Rethinking Virtual Interactions

The digital transformation of workplaces has made virtual meetings an integral part of our professional lives. While they offer numerous benefits, it’s essential to understand the underpinnings of virtual meeting fatigue. As this study from Aalto University highlights, engagement plays a pivotal role in our virtual experiences. By fostering a culture of active participation and minimizing distractions, we can optimize these interactions for better productivity and well-being.

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Source: “Virtual meetings tire people because we’re doing them wrong” — ScienceDaily

WTF Fun Fact 13596 – Morality Judgment

A new study found that we tend to reserve our harshest morality judgment is reserved those within our social circle.

Morality Judgment within Groups

We often assume that we judge those close to us with a gentler touch. Yet, Cornell University’s latest findings suggest otherwise: we tend to be stricter with our own peers, especially when it comes to moral failings.

Morality, the invisible bond that keeps a community united, often sets the standards for judgment. Simone Tang, a significant contributor to the research, states that our ties within a group make us believe its members are more trustworthy. However, a breach in moral conduct by one of our own can potentially tarnish the entire group’s reputation. As a result, to safeguard the group’s integrity, we might end up being more critical of our own members.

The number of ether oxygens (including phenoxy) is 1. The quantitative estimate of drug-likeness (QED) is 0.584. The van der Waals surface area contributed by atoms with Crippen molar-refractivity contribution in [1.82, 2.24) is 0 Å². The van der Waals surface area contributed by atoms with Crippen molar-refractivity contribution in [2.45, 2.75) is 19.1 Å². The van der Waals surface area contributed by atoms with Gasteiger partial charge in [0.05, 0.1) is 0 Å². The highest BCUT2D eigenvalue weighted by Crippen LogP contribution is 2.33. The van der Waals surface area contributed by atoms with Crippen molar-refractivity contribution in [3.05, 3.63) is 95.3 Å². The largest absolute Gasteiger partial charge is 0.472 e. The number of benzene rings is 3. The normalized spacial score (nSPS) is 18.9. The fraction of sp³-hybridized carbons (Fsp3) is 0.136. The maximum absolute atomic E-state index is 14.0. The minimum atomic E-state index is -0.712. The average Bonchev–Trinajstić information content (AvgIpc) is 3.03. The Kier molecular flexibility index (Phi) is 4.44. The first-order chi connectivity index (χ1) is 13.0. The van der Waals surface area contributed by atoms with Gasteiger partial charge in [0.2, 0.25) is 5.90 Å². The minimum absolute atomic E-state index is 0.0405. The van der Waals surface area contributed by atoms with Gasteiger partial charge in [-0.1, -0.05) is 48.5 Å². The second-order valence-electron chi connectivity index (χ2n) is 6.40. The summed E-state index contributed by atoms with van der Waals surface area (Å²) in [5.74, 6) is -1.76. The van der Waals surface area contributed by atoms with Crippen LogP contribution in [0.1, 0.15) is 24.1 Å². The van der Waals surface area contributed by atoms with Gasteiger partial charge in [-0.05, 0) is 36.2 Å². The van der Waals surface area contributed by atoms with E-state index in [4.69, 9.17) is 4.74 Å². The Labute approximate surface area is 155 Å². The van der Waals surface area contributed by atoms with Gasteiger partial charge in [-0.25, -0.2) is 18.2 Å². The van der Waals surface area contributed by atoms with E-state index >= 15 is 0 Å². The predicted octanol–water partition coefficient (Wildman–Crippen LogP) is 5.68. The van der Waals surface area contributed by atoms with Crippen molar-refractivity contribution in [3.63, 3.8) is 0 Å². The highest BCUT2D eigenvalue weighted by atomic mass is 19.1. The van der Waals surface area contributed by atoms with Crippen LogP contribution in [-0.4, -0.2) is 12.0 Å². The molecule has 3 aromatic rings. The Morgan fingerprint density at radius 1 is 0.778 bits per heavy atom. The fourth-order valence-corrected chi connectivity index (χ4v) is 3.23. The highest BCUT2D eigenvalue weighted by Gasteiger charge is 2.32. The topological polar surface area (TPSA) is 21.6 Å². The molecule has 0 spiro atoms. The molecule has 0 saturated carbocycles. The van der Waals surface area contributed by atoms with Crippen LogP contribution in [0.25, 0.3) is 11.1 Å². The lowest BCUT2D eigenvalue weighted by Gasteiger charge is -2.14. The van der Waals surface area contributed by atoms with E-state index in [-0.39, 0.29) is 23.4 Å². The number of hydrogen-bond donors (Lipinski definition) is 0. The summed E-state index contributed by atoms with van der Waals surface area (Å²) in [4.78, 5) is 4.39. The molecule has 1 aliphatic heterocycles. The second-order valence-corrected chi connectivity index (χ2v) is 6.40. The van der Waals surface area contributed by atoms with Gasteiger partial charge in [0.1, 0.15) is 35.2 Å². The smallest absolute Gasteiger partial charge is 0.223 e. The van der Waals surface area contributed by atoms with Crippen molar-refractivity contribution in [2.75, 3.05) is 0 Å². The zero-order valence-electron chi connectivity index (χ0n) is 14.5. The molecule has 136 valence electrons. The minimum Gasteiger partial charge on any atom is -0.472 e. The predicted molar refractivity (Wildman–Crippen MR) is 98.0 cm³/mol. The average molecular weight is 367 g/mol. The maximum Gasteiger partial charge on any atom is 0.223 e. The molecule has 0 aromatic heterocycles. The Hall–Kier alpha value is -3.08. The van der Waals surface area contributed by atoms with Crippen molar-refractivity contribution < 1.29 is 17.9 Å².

The Dynamics of Ingroup vs. Outgroup

Members of the “ingroup” usually have something in common – be it political beliefs, organizational ties, or even nationality. On the flip side, the “outgroup” represents individuals from different backgrounds, nationalities, or institutions. Despite conventional wisdom suggesting favoritism towards ingroup members, the study points out that moral transgressions by ingroup members often invite stricter judgments.

Engaging 2,361 participants, a mix of university students and members of American online communities, the study unveiled intriguing patterns. Participants learned about inappropriate actions, either by an ingroup or an outgroup member. A clear distinction emerged when comparing reactions to moral violations like gender discrimination with non-moral ones like tardiness. Ingroup members committing moral violations faced tougher criticism, hinting at the value people place on preserving the moral fabric of their community.

Real-world Implications

Shedding light on larger societal issues, Tang highlights the implications of their findings in contemporary politics. The growing polarization might not just be an ‘us versus them’ scenario. Instead, as the research suggests, harsh judgments against opposing views may arise from viewing adversaries as part of the same larger group, say, fellow Americans. This perspective shift offers a fresh lens to understand the rising internal divisions within major societal groups.

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Source: “Familiarity breeds contempt for moral failings” — ScienceDaily

WTF Fun Fact 13590 – Choosing Ignorance